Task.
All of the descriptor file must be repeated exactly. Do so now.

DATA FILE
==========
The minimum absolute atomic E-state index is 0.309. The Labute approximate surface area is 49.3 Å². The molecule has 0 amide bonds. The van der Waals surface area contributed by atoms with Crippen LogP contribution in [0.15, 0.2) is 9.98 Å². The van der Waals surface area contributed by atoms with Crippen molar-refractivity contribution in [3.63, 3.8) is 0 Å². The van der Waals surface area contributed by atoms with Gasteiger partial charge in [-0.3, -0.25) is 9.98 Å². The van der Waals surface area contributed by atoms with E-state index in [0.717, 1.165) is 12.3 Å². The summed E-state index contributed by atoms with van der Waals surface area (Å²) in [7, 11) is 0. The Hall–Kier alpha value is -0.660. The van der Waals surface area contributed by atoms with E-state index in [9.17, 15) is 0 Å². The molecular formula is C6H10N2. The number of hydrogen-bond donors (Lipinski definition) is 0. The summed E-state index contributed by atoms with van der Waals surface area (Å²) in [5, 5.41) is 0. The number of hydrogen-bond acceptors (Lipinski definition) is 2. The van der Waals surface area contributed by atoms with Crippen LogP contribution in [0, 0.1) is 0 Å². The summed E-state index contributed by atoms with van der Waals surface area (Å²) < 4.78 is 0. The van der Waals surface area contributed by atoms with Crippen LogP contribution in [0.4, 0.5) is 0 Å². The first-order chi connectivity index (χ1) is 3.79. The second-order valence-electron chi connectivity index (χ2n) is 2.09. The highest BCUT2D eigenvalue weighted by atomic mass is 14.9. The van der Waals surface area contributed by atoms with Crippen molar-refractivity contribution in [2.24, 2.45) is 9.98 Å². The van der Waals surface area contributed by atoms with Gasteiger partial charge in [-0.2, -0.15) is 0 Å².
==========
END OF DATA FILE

The minimum absolute atomic E-state index is 0.309. The Labute approximate surface area is 49.3 Å². The molecule has 0 amide bonds. The van der Waals surface area contributed by atoms with Crippen LogP contribution in [0.15, 0.2) is 9.98 Å². The van der Waals surface area contributed by atoms with Crippen molar-refractivity contribution in [3.63, 3.8) is 0 Å². The van der Waals surface area contributed by atoms with Gasteiger partial charge in [-0.3, -0.25) is 9.98 Å². The van der Waals surface area contributed by atoms with E-state index in [0.717, 1.165) is 12.3 Å². The summed E-state index contributed by atoms with van der Waals surface area (Å²) in [7, 11) is 0. The Hall–Kier alpha value is -0.660. The van der Waals surface area contributed by atoms with E-state index in [9.17, 15) is 0 Å². The molecular formula is C6H10N2. The number of hydrogen-bond donors (Lipinski definition) is 0. The summed E-state index contributed by atoms with van der Waals surface area (Å²) in [5, 5.41) is 0. The number of hydrogen-bond acceptors (Lipinski definition) is 2. The van der Waals surface area contributed by atoms with Crippen LogP contribution in [0, 0.1) is 0 Å². The summed E-state index contributed by atoms with van der Waals surface area (Å²) < 4.78 is 0. The van der Waals surface area contributed by atoms with Crippen LogP contribution in [0.4, 0.5) is 0 Å². The first-order chi connectivity index (χ1) is 3.79. The second-order valence-electron chi connectivity index (χ2n) is 2.09. The highest BCUT2D eigenvalue weighted by atomic mass is 14.9. The van der Waals surface area contributed by atoms with Crippen molar-refractivity contribution in [2.24, 2.45) is 9.98 Å². The van der Waals surface area contributed by atoms with Gasteiger partial charge in [-0.2, -0.15) is 0 Å².